NOTES/QUOTES/PLAYERS TO WATCH
--Justin Herbert, QB: When talking about Oregon’s football program, Herbert immediately comes to mind. After putting on substantial weight during the offseason to better withstand punishment, Herbert is ready to go. One of the early Heisman favorites, Herbert stands 6-foot-6 and weighs 240 pounds. Combine that with above average athleticism and a rocket for an arm, it’s no wonder why he’s receiving all the preseason hype. When leading the Ducks last year, Oregon went 6-2 and averaged 49.1 points per game, showing off the type of prolific offense the nation has been accustomed to seeing. Watching how Herbert controls the offense and connects with his multitude of options will be key in how Oregon does this year.
--Thomas Graham Jr., CB: Graham is as important a player on Oregon’s defense as they come. He gained valuable experience by starting the final 12 games last year and after a great offseason, he’s expected to emerge as an all-conference player. If Graham can solidify the small side of the field, particularly against a Bowling Green team that will air it out, it could be huge for Oregon’s development down the road.
--Tony Brooks-James, RB: Oregon has been known for producing talented running backs with its last four (LaMichael James, Kenjon Barner, DeAnthony Thomas and Royce Freeman) all seeing time in the NFL. Now it’s Brooks-James’ turn to be the lead back but after battling durability issues last year, he put on 20 pounds in the offseason. He’s a talented player, having recorded 1,000 total yard seasons the last two years, but he’ll need to be a more complete back to make sure the offense doesn’t become one dimensional.
--Jalen Jelks, DE: Bowling Green likes to throw the football, incorporating a little bit of the “Air Raid” offense into its scheme. With the Ducks having struggled against the pass the past few years, it’ll be key for Jelks to put pressure on the quarterback and force him into uncomfortable situations. If Jelks can be as disruptive as he was last year (15 tackles for loss, 6 sacks), it will give Oregon’s backend more time to gel and come together.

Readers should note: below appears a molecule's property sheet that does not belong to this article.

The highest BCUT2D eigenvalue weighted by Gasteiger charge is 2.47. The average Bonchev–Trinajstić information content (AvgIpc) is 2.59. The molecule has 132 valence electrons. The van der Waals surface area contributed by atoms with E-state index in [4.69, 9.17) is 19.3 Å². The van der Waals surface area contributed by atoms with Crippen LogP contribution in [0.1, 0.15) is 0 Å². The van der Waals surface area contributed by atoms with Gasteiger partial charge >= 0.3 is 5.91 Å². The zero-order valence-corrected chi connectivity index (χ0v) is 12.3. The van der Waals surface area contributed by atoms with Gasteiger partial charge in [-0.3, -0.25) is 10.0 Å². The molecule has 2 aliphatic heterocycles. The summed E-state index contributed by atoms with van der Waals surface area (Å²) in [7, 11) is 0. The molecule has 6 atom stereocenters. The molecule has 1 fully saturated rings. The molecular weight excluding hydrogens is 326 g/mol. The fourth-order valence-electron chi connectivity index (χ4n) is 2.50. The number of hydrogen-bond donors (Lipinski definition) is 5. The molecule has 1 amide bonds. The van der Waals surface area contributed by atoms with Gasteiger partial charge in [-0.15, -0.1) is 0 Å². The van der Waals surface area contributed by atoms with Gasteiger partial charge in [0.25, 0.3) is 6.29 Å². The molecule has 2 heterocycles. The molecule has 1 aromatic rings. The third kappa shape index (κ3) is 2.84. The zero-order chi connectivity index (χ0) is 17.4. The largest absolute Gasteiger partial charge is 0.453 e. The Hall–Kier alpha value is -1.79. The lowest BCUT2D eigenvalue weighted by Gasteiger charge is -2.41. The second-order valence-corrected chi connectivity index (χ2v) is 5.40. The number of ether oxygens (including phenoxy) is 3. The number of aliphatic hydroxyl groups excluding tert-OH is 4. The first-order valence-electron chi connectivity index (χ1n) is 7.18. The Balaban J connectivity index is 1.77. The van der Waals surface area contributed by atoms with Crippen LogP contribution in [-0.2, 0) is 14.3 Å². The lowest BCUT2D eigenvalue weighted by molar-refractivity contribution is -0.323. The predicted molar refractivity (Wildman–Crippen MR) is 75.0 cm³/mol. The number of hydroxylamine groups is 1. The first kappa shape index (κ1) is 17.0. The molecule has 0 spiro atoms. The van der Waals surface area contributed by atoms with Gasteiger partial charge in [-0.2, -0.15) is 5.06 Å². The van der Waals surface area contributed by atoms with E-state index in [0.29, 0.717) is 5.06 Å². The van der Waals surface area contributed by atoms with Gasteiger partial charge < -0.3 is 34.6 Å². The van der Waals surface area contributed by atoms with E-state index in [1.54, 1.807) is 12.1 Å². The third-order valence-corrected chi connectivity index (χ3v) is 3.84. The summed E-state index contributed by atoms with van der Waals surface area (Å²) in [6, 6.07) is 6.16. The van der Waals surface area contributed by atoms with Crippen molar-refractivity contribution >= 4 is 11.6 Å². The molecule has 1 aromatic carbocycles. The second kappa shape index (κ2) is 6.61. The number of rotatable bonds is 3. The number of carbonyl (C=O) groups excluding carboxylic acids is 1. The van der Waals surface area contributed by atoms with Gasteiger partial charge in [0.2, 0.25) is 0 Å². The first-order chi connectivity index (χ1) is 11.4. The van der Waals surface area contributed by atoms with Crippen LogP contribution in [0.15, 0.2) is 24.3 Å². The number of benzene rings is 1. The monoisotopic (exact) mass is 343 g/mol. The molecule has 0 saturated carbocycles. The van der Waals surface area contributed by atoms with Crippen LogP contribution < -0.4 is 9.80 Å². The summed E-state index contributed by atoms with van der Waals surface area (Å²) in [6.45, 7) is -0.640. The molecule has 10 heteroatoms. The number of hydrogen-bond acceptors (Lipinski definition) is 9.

Series History: First ever meeting
Quote to Note: “Well you know I'm one of those guys that are just dialed in to the game and making sure everything is, I won't reflect on that until after the season. And part of me is lying right?” – head coach Mario Cristobal said when asked about his emotions kickoff come Saturday.
--Oregon Pass Defense vs. Bowling Green Pass Offense
If the Ducks have a weakness anywhere on the defensive side of the ball, it comes with defending the pass. If Bowling Green has a strength offensively, it comes with throwing the ball and spreading out defenses. That’s why this matchup will be the most entertaining to watch come Saturday.
Three years ago, Oregon’s pass defense was the third worst in the nation. The following year, the Ducks improved to 15th worst in the nation before last year’s finish, 88th out of a possible 130 teams. But with three returning starters and a fourth starter who saw significant action last year, the Ducks are primed to take the next step forward.
Leading the way is sophomore cornerback Thomas Graham Jr., a player who shows tremendous potential as being one of the Pac-12’s best.
Opposite him is sophomore Deommodore Lenoir, the most physical of the defensive backs who’s drawn raves from coaches and players for his improvement. Senior Ugochukwu Amadi and sophomore Nick Pickett are the safeties who provide experience and athleticism.
Bowling Green is led by a multitude of receivers, none more accommodated than senior Scott Miller, a smaller, shiftier receiver who’s on the verge of top-10 career stats in receiving for the Falcons. Flanking him are behemoths Deric Phouthavong (6-foot-5) and Quinton Morris (6-foot-4). Both players pose problems for the Ducks as Oregon’s tallest starting defensive back is Pickett at 6-foot-1.
"You know they have a little bit of the air raid mentality, and their receivers can stretch the field,” Oregon head coach Mario Cristobal said. “They're big, they're tall, they're athletic, they've got good balance and body control, and they've shown that they can make big plays. They have a lot of big-play capability."
The Falcons were a completely different offense last year when then-freshman Jarret Doege took over. In the final four games Doege started, Bowling Green averaged 35 ppg, 412.5 total yards and threw 13 touchdowns.
Oregon’s depth will be tested as the Ducks will often be forced to use five or six defensive backs at once to help offset the Falcons “Air Raid” offense.
Ultimately, the Ducks should be able to handle Bowling Green’s offense but actually doing so will go a long way into helping this unit come together for the tougher slate later in the season.